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Guest opinion: the online classified market place

Chris Green, sales and media director,

"The market for used car advertising both offline and online is estimated to be worth around 300 million annually.

Advertising can cost dealers around £10 per car per week with the likes of Auto Trader. 
What’s more Google adwords such as ' used cars ', which several years ago cost around 20p per click, are now in the £s per click.  It is undoubtedly an expensive business.

In 2014, there are several used car portals set to invest millions of pounds in TV and Google which is great news for Google, but could be bad news for dealers.  PPC costs could soar again, due to everyone bidding for the same used car adwords.

It’s fair to say that dealers have been crying out for an alternative to Auto Trader for years and no brand has become a major contender yet. 

So, a big focus for dealers and rightly so is the investment in their own websites and digital infrastructure, to generate their own traffic, at hopefully better value for money. 
However, moving from Google to Auto Trader hasn't necessarily saved dealers money, but it has allowed them to control their traffic streams to their websites.

In the past, rival classified websites like (now owned by Manheim) have found it difficult to rival Auto Trader with the same classified offering and have lost millions of pounds.   Many websites have come and gone and even big brands like Tesco and Virgin couldn't achieve success in this space.

So what about new entrants, acquisitions and partnerships in the used car space?  What does 2014 look like for dealers and is it good or bad for them?  More importantly, do these new entrants have a new offering for dealers and different products and services for consumers, to make them loyal in the long term?

Deals that have taken place in the market of late are Manheim’s acquisition of, after it blew millions of pounds when owned by The Daily Mail Group; RAC’s acquisition of Netcars now RAC Cars; AA’s partnership with V-Cars now AA Cars  (similar to Tesco partnership with carsite ); and of late a sneaky new entrant albeit in  ' beta ' is We Love Any Car ( owned by Noel McKee founder of We Buy Any Car ). 

I can assure you that Noel’s remit along with John Bailey of Manheim, will be to topple Autotrader.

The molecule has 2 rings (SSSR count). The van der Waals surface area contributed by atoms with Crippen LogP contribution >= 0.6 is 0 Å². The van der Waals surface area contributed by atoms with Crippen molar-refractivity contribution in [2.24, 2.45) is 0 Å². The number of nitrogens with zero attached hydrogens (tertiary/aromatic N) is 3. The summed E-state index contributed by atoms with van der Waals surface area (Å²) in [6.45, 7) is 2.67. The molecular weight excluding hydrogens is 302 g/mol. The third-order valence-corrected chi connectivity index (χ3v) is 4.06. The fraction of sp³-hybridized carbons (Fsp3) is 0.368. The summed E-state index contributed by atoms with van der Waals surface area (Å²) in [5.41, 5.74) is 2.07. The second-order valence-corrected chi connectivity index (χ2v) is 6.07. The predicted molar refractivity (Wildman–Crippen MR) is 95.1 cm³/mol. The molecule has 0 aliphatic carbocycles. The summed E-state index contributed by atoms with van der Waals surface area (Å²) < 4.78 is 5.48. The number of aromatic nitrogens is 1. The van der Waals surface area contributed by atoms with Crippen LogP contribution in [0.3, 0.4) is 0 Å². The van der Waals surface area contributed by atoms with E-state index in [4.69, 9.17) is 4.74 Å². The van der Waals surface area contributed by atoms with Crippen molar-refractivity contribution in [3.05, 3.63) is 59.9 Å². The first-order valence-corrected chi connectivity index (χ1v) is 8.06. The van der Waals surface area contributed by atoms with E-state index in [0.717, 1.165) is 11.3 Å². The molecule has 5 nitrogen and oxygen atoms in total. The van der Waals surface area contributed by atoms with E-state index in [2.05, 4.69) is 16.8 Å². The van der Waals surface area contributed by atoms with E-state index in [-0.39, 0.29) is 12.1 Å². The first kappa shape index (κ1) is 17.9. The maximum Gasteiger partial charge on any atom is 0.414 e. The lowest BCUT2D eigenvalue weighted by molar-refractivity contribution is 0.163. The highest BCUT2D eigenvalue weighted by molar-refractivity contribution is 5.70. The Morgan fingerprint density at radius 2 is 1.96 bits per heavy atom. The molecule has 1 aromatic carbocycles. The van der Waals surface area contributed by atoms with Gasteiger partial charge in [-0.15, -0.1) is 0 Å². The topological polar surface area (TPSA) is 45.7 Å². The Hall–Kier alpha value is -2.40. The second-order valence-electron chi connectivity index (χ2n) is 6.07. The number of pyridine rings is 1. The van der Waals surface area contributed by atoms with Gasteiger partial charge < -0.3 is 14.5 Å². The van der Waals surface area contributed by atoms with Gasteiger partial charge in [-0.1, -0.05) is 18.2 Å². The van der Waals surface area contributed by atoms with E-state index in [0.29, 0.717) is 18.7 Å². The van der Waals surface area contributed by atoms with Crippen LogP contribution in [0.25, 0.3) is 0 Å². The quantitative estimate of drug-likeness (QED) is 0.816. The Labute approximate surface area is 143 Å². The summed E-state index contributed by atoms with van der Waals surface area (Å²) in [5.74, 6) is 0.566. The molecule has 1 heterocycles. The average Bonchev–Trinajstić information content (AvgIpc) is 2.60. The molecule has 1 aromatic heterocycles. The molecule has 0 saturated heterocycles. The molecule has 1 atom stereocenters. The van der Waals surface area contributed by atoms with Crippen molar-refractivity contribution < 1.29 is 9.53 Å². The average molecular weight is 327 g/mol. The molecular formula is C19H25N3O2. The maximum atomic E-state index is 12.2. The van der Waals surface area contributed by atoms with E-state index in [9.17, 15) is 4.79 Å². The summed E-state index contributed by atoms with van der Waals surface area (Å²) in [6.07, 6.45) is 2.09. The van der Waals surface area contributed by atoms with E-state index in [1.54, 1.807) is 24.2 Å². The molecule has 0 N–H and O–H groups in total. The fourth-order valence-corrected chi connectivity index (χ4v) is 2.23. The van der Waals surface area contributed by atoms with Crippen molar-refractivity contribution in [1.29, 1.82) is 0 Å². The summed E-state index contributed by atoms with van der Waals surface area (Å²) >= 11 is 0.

The key question is, are there any real alternatives and will they have an effect on choice for the consumer and add better value for dealers in the long term?

There is no simple answer, that is for sure and it's not just about throwing money at TV and Google.

The classified model is here to stay and used car sites will continue to come and go.

That includes some of the big brands I mentioned earlier, as their models are ' me too ' and will not be sustainable without a strong point of difference, value, product and most importantly, without generating sales for dealers.

Auto Trader will continue to be the dominant force in the classified arena and Google will continue to enjoy its bid system and revenues, due to all of the above simply piling in to buy the same adwords.

So what should dealers do? 

Well, they should continue to invest in their own websites and digital infrastructure, but choose advertising partners carefully, by using the ones that can prove they make a difference and add value. 

Monitoring adword campaigns with Google should be a  number one priority for dealers and they need to ensure their traffic converts. 

If it does not, then they should drop that adword or tail and try new ones, especially the medium to long tail stuff.

Harnessing and utilising local consumer data has to be a strategy employed by small dealer groups, moving forward. 

In the long term it will bring marketing costs down, as well as enable dealers to engage with consumers with products like service plans, resulting in that much needed retention.

One light on the horizon for the medium to larger dealer groups could be the emerging power and success of high quality, real-time consumer data and harnessing it with a community approach, whilst focusing on building thousands of new car owner records.

Engaging this community with rich rewarding content through the whole car owning life cycle means dealers can promote different products and services around new and used cars, including aftersales to create the retention and loyalty needed for dealers, in such challenging times.

Historically, consumer data has not been fresh and accurate and has been limited in what it can offer. 

But with the advent of the digital world and data capture, deep information on consumer buying patterns and behaviour is now available. 

Today, it is much easier to reward consumers with the right information, at the right time and keep consumers loyal to you and your business in the long term."

> is currently working with top 20 motor manufacturers and dealer groups on data capture, new and used car lead generation, aftersales strategy and email marketing campaigns along with helping them fill up and update their own CRM.

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  • Car Guru - 22/11/2013 17:55

    Absolutely spot on about Google and Key Word Prices next happened a couple of years ago and looks like it will happen again

  • James - 25/11/2013 08:58

    Unless Chris is referring to PPC, he is mistaken over keywords; Google no longer indexes them due to the latest (Hummingbird) update. PPC is the only way to monitor.

    • Chris - 25/11/2013 09:40

      @James - I am referring to PPC James ....bests Chris

  • Allen Scott - 25/11/2013 18:15

    Spot on Chris, as usual. Great article. However I still believe for most dealers the bigger problem is not gathering more leads, but better handling of the ones they've got.